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Chad Simpson: The Short Form Interview

I thought about the stories in terms of beats, and images, and how one story fades into the next, from the first page to the last.

Author of story collection, Tell Everyone I Said Hi, winner of 2012 John Simmons Short Fiction Award.

The Interview

You have a side detail in “You Would’ve Counted Yourself Lucky” that amounts to a frank portrayal of racism: the parents of a white teenager aren’t happy with her dating black boys. Do you find that fiction is a medium much more conducive to a genuine discussion of racism? That maybe outside of fiction we try to bully our words into performing a reality for us that isn't quite true, and in fiction words like “black”, and the n-word that you spell in full, are more free from that kind of bullying?

Yes, I do think that art—fiction, film, etc.—is more conducive to a genuine discussion of just about anything, including racism. That said, I’m OK with a day-to-day reality that is more politically correct—and more mundane, less dramatic—than the charged and beautiful and dangerous and fragile stuff I’ve come to expect from reading a good book or watching a good film. Our reality might be a little less true, but at least we’re comfortable enough in it to make art that might someday, in some way, impact the actual world we all walk around in.

You have several stories revolving around sibling relations. The first two, “Miracle” and “You Would’ve Counted Yourself Lucky,” directly address it, then in “Fostering,” the story hinges on the arrival of a new sibling. On the other hand, in “Peloma,” the troubled child character is an only-child, and has an interesting relationship with the single dad. As someone with two siblings, I'm often fascinated by the idea that many people grow up without any. I'm wondering what your own sibling situation is, and if you were especially aware of Peloma being an only-child.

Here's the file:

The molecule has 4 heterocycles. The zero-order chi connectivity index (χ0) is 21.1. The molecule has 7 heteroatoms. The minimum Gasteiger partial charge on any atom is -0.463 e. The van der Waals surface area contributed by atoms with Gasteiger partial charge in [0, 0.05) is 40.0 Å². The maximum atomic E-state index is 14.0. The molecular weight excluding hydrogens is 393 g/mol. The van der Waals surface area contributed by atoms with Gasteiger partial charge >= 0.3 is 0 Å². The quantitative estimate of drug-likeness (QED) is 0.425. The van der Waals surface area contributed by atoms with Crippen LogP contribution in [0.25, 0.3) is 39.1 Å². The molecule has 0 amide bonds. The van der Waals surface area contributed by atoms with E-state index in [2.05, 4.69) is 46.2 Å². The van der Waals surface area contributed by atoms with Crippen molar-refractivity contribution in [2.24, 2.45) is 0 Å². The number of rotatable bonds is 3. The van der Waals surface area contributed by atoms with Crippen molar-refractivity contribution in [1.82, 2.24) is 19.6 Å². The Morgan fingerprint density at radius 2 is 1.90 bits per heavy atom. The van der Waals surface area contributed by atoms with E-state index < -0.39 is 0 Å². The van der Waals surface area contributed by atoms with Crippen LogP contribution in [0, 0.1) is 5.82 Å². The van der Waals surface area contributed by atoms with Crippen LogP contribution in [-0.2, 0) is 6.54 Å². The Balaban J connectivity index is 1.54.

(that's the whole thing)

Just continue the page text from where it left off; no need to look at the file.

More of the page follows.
I have a brother who is fifty-one weeks younger than I am, so we’re the same age each year from April 25th till May 2nd. My wife Jane, who is the middle child in a family of three daughters, sometimes disparages people by saying, “I bet anything he’s an only child.” It’s become a thing for us, when someone presents certain characteristics: “She must be her mommy and daddy’s only one.” It’s funny, though: I didn’t once consciously think of Peloma as an only child. I did, however, think of all that absence in her life, and I think aspects of that absence may have superseded the fact she had no siblings, both in my head and in the story itself.

Almost always, the names or lack thereof are a direct consequence of point of view...

In some stories your main characters don't have a name — “the boy” in “You Would've Counted Yourself Lucky”  or “The Number One Pick Draft” in “Potential,” and in others the names carry context: “Peloma,” “DeMarckus,” “Bei”, or “Leslie” the dog. What are your thoughts on what a name, or the lack of one, can achieve, especially in conext of this quote from Elif Batuman that contemporary American writers try “to bootstrap from a proper name to a meaningful individual essence.”